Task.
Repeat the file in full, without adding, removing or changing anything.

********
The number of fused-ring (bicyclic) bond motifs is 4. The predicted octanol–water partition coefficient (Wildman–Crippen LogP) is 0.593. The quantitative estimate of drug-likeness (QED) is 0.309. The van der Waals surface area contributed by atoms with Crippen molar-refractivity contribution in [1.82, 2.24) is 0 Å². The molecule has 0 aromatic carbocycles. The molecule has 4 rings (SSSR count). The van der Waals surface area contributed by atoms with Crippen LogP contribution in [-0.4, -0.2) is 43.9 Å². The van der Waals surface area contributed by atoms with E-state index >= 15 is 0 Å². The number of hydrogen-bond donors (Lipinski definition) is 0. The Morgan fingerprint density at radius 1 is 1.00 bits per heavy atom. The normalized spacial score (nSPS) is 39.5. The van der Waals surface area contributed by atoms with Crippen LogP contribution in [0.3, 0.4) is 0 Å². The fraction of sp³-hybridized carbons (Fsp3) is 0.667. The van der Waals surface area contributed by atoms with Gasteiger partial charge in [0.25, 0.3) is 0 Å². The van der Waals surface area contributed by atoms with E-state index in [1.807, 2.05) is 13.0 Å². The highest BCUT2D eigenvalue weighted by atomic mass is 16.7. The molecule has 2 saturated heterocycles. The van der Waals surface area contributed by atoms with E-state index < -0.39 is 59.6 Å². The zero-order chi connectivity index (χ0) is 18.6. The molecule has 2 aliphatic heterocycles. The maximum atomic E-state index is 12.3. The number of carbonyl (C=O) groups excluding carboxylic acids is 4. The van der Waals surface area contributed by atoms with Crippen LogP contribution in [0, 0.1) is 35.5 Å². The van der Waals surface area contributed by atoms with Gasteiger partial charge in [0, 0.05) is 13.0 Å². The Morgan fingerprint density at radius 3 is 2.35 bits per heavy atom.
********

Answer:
The number of fused-ring (bicyclic) bond motifs is 4. The predicted octanol–water partition coefficient (Wildman–Crippen LogP) is 0.593. The quantitative estimate of drug-likeness (QED) is 0.309. The van der Waals surface area contributed by atoms with Crippen molar-refractivity contribution in [1.82, 2.24) is 0 Å². The molecule has 0 aromatic carbocycles. The molecule has 4 rings (SSSR count). The van der Waals surface area contributed by atoms with Crippen LogP contribution in [-0.4, -0.2) is 43.9 Å². The van der Waals surface area contributed by atoms with E-state index >= 15 is 0 Å². The number of hydrogen-bond donors (Lipinski definition) is 0. The Morgan fingerprint density at radius 1 is 1.00 bits per heavy atom. The normalized spacial score (nSPS) is 39.5. The van der Waals surface area contributed by atoms with Crippen LogP contribution in [0.3, 0.4) is 0 Å². The fraction of sp³-hybridized carbons (Fsp3) is 0.667. The van der Waals surface area contributed by atoms with Gasteiger partial charge in [0.25, 0.3) is 0 Å². The van der Waals surface area contributed by atoms with E-state index in [1.807, 2.05) is 13.0 Å². The highest BCUT2D eigenvalue weighted by atomic mass is 16.7. The molecule has 2 saturated heterocycles. The van der Waals surface area contributed by atoms with E-state index < -0.39 is 59.6 Å². The zero-order chi connectivity index (χ0) is 18.6. The molecule has 2 aliphatic heterocycles. The maximum atomic E-state index is 12.3. The number of carbonyl (C=O) groups excluding carboxylic acids is 4. The van der Waals surface area contributed by atoms with Crippen LogP contribution in [0, 0.1) is 35.5 Å². The van der Waals surface area contributed by atoms with Gasteiger partial charge in [0, 0.05) is 13.0 Å². The Morgan fingerprint density at radius 3 is 2.35 bits per heavy atom.